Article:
However, in discussing his conclusion, which was that all the substances in question should remain in Schedule I, the Secretary addressed only the medical-use potential of marijuana, and did not adopt the balancing analysis of other factors that the court had prescribed on remand.71 The Secretary "concluded that the substances we have reviewed could be placed in either Schedule I or Schedule II," and he based his Schedule I recommendation on medical-use evaluation, discussing none of the other factors set forth by the court or the Act. Specifically, the Secretary concluded that statutory language describing Schedule I substances as having "no currently accepted medical use in treatment in the United States" and "a lack of accepted safety for use of the drug... under medical supervision" fit marijuana better than did the statutory description of Schedule II.

69 1d at 36125.

70~ at 36125—36126.

71 sections III and IV of the secretary's review presented data about the statutory criteria, without evaluating that data with reference to the scheduling determination at hand. Only in section V did the secretary address the petition for rescheduling, and this section does not address any of these substantive criteria except medical use. .I~.

24

The only other line of reasoning provided by Califano was that since "Congress itself placed marijuana in Schedule I, . . . arguments for placement in Schedule II must be stronger than those for placement in Schedule I" to justify rescheduling.72 This position proves particularly noteworthy in light of the Act's legislative history, which clearly reveals Congress' uncertainty about marijuana scheduling and its hope that the issue would be reevaluated when more evidence arose73 , and which thus suggests that Congress did not want its initial scheduling decision to be perceived as a presumptively accurate or binding precedent. Nonetheless, it served as partial support for the Secretary's strong recommendation that all substances in question remain in Schedule I.

On the basis of both the Secretary's evaluation as well as his own perception of the Act's requirements, the DEA Administrator once again concluded that marijuana and synthetic THC should remain in Schedule I, and declined to take any further action on the petitioners' behalf.74 As DEA Administrator Bensinger wrote, not only was he "unable to determine that there exists substantial evidence to warrant the proposed change," but "to the contrary, the evidence supports and mandates" that marijuana and synthetic THC be maintained in Schedule ~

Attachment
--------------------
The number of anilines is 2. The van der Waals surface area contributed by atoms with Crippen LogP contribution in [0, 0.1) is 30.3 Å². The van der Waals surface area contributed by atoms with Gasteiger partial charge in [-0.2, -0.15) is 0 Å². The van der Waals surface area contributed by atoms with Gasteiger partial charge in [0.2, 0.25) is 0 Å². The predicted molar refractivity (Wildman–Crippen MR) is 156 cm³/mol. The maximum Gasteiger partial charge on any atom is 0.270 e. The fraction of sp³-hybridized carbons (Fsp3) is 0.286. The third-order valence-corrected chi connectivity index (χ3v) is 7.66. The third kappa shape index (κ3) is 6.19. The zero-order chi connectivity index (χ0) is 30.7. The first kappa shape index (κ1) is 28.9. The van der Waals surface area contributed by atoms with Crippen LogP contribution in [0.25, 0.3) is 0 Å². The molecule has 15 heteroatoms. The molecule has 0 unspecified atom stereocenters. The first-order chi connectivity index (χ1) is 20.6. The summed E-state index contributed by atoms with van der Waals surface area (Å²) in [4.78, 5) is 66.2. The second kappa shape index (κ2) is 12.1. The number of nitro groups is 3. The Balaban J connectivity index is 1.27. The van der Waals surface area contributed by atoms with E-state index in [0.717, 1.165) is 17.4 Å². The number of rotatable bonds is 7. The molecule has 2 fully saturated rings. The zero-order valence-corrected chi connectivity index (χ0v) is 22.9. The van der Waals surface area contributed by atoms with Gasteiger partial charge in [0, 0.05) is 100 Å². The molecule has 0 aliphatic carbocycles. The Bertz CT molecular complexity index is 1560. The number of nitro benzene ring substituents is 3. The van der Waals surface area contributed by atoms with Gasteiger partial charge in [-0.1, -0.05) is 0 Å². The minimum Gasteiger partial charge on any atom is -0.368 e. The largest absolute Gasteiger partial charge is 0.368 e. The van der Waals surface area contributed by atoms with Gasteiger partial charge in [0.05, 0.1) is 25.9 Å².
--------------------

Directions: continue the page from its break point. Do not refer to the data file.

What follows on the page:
72~ at 36127.

73 H.R. Rep. No. 91-1444, ~ note 20.

7444 Fed. Reg. 36123, ~ note 66. at 36124.

25

But the battle continued, as NORML soon challenged this conclusion in the D.C. Circuit. Although the opinion76 was an unpublished disposition that could not be cited as precedent~, the court did not accept the DEA's conclusions, and ordered the case remanded to DEA for reconsideration in light of NORI~4L's arguments regarding medical uses of the substances at issue. The court instructed DEA to refer all substances at issue to HHS for medical and scientific findings 78

As discussed above, since this matter was in the purview of the FDA'S expertise, HHS transferred the issue on to that agency under its authority. Consequently, in 1982, the FDA issued two statements of proposed scheduling recommendations, one regarding marijuana and its components, and the other addressing synthetic THC.79 In presenting its recommendation based on the scientific and medical aspects of marijuana, the FDA considered the factors for scheduling determinations set forth in the Controlled Substances Act, with regard to each of three categories of substances:

cannabis and cannabis resin, cannabis leaves, and cannabis seeds capable of germination. FDA noted that the term "marijuana" as addressed in the notice did not include

no. 79-1660 (D.c. cir., October 16, 1980).

77 Rule 11(c), 13, Digest of United States courts of ADgeals' Rules , vol.

21 (1992).

7847 Fed. Reg. 28141, 28142 (1982)

7947 Fed. Reg. 10080 (1982) addressed synthetic THC, while 47 Fed. Reg.

28141 (1982) addressed marijuana and its components.

26

certain other extracts from the plant, including seeds incapable of germination.80

In concluding that all three categories of marijuana products belonged in Schedule I, FDA devoted most of its focus to the issue of accepted medical usage. FDA interpreted the term "accepted medical use" to mean lawfully marketed under the Federal Food, Drug, and Cosmetic Act8 , and found that none of the substances at issue fit that definition, primarily because there had been no approval of an NDA for any of them. FDA also rejected the idea that the substances could meet the schedule II criterion of having "a currently accepted medical use with severe restrictions," holding that "although this clause is not defined in the statute or legislative history, the agency believes that only certain investigational drugs in the later stages of the investigational process may fall within this statutory language."82 FDA asserted that although many states had passed legislation authorizing limited use of marijuana in medical research, such use was not "in the later stages of the investigational process,"83 as was the use of THC (discussed below). Based on this evaluation that marijuana lacked accepted medical use and that it met the other